Minister for Labour, Employment and Social Security Gokarna Bista (left) shakes hands with Malaysia’s Minister of Human Resources M Kula Segaran after signing an MoU on employment in Kathmandu on Monday. | Photo:Dipesh Shrestha/Republica
‘Nepali workers to be allowed to go to Malaysia after a week’
KATHMANDU, Oct 30: The signing of the memorandum of understanding (MoU) between Nepal and Malaysia on Monday has paved the way for resumption of labor exports to Malaysia.
Though officials of both the countries have not disclosed from when Malaysia will resume hiring from Nepal, a joint technical team is working on ‘resolving some issues’ to lift the ban imposed by Nepal for labor exports to the South East Asian nation.
“The technical team to implement the MoU will finalize the modality and decide on it,” Minister for Labour, Employment and Social Security Gokarna Bista said, addressing a press meet following the signing ceremony on Monday.
A source at the ministry told Republica that it will take at least one week to resume the process of sending Nepali workers to Malaysia.
Concerned over rising cases of exploitation of workers and exorbitant charged levied by various agencies commissioned by the government for security and medical check-ups as part of visa procedures, Nepal has barred workers from going to Malaysia for employment since mid-May. Amid impasse over reopening of Malaysia for foreign employment, the Nepal government was also pushing the labor pact through as part of the long-term solution over the past five months. Earlier in September, a Nepali delegation had visited Malaysia to finalize the content of the MoU.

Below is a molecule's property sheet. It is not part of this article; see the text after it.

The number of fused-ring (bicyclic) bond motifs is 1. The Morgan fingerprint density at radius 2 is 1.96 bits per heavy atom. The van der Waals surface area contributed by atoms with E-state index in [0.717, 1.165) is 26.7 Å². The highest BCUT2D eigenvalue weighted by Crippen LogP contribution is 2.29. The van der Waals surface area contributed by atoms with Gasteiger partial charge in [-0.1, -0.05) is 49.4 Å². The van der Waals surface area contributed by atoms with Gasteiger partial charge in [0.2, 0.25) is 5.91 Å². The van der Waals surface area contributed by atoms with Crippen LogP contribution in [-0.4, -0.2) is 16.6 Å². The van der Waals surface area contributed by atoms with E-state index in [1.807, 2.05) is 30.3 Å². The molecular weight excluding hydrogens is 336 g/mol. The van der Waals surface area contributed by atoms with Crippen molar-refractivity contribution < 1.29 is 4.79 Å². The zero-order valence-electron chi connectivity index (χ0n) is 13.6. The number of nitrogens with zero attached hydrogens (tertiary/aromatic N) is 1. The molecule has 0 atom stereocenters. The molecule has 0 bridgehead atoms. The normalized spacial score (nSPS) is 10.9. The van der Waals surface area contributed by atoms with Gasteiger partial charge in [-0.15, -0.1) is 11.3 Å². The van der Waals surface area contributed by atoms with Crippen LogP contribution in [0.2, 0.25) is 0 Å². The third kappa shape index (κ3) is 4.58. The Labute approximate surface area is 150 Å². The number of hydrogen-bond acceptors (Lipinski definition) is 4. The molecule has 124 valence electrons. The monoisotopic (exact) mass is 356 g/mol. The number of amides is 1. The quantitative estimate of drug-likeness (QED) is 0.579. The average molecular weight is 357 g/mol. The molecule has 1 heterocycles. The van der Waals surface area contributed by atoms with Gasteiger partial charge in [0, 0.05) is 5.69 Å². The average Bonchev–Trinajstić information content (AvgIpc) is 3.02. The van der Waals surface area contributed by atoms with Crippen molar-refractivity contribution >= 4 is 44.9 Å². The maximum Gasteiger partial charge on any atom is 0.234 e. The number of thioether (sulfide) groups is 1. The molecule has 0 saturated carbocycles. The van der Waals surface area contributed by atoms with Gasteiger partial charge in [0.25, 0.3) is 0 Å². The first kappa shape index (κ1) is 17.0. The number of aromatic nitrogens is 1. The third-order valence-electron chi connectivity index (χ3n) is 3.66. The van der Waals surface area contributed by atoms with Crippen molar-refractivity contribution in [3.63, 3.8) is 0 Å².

The crackdown on agencies collecting exorbitant fees from Nepali workers launched by Minister Bista had also drawn criticisms from some recruiting firms.
Series of correspondences between the two countries and negotiations following the ban on sending workers to Malaysia culminated into the much-awaited signing of the MoU on Monday.
Nepal has been sending workers to Malaysia for the last two decades even though the two countries have not signed any labor agreement yet.
The signing of the MoU to establish a framework on recruitment, employment and repatriation of workers is aimed at protecting the rights of both workers and employers, according to senior officials of the two countries.
One of the key accomplishments for Nepal through the MoU is to spare worker from shouldering any financial burden to go to Malaysia for employment. All costs, including airfare, visa fee and recruitment service charge, among others, will now be borne by the Malaysian employers.
While government officials have not said anything about the role of agencies, like the Malaysia VLN Nepal Pvt Ltd, in visa processing which were shut down by Nepal, they are likely to be allowed to continue their works even in the changed context.
However, workers will not have to pay any fee to them as employer companies will have to bear all the costs incurred in the recruitment process.
Malaysia was among the top employment destinations for Nepali workers before the ban was imposed by the government. According to the data of Department of Foreign Employment, 29 percent of the total 358,815 work permits, or 104,207 permits, issued in Fiscal Year 2017/18 was for Malaysia.